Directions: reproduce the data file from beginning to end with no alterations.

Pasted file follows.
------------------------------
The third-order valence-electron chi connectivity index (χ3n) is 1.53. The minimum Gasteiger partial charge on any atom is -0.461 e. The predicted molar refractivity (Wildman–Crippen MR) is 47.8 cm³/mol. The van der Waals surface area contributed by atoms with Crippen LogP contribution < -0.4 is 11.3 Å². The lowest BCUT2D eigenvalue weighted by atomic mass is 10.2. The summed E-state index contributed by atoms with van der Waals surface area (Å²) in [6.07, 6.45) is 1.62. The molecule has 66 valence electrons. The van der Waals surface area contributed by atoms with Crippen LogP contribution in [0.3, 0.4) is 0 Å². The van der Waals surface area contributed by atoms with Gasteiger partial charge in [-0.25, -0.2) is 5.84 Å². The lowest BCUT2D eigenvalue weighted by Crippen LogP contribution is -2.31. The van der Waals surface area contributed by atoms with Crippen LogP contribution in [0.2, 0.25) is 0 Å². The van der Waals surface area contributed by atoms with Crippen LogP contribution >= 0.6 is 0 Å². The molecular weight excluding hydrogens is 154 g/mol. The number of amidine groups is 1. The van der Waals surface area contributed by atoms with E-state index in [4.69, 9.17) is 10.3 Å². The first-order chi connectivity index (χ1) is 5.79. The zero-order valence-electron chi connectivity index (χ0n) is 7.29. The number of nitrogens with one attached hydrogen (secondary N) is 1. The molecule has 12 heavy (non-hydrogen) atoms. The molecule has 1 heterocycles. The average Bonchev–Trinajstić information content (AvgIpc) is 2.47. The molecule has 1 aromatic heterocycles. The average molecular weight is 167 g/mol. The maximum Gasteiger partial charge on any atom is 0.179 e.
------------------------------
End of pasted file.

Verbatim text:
The third-order valence-electron chi connectivity index (χ3n) is 1.53. The minimum Gasteiger partial charge on any atom is -0.461 e. The predicted molar refractivity (Wildman–Crippen MR) is 47.8 cm³/mol. The van der Waals surface area contributed by atoms with Crippen LogP contribution < -0.4 is 11.3 Å². The lowest BCUT2D eigenvalue weighted by atomic mass is 10.2. The summed E-state index contributed by atoms with van der Waals surface area (Å²) in [6.07, 6.45) is 1.62. The molecule has 66 valence electrons. The van der Waals surface area contributed by atoms with Crippen LogP contribution in [0.3, 0.4) is 0 Å². The van der Waals surface area contributed by atoms with Gasteiger partial charge in [-0.25, -0.2) is 5.84 Å². The lowest BCUT2D eigenvalue weighted by Crippen LogP contribution is -2.31. The van der Waals surface area contributed by atoms with Crippen LogP contribution in [0.2, 0.25) is 0 Å². The van der Waals surface area contributed by atoms with Crippen LogP contribution >= 0.6 is 0 Å². The molecular weight excluding hydrogens is 154 g/mol. The number of amidine groups is 1. The van der Waals surface area contributed by atoms with E-state index in [4.69, 9.17) is 10.3 Å². The first-order chi connectivity index (χ1) is 5.79. The zero-order valence-electron chi connectivity index (χ0n) is 7.29. The number of nitrogens with one attached hydrogen (secondary N) is 1. The molecule has 12 heavy (non-hydrogen) atoms. The molecule has 1 heterocycles. The average Bonchev–Trinajstić information content (AvgIpc) is 2.47. The molecule has 1 aromatic heterocycles. The average molecular weight is 167 g/mol. The maximum Gasteiger partial charge on any atom is 0.179 e.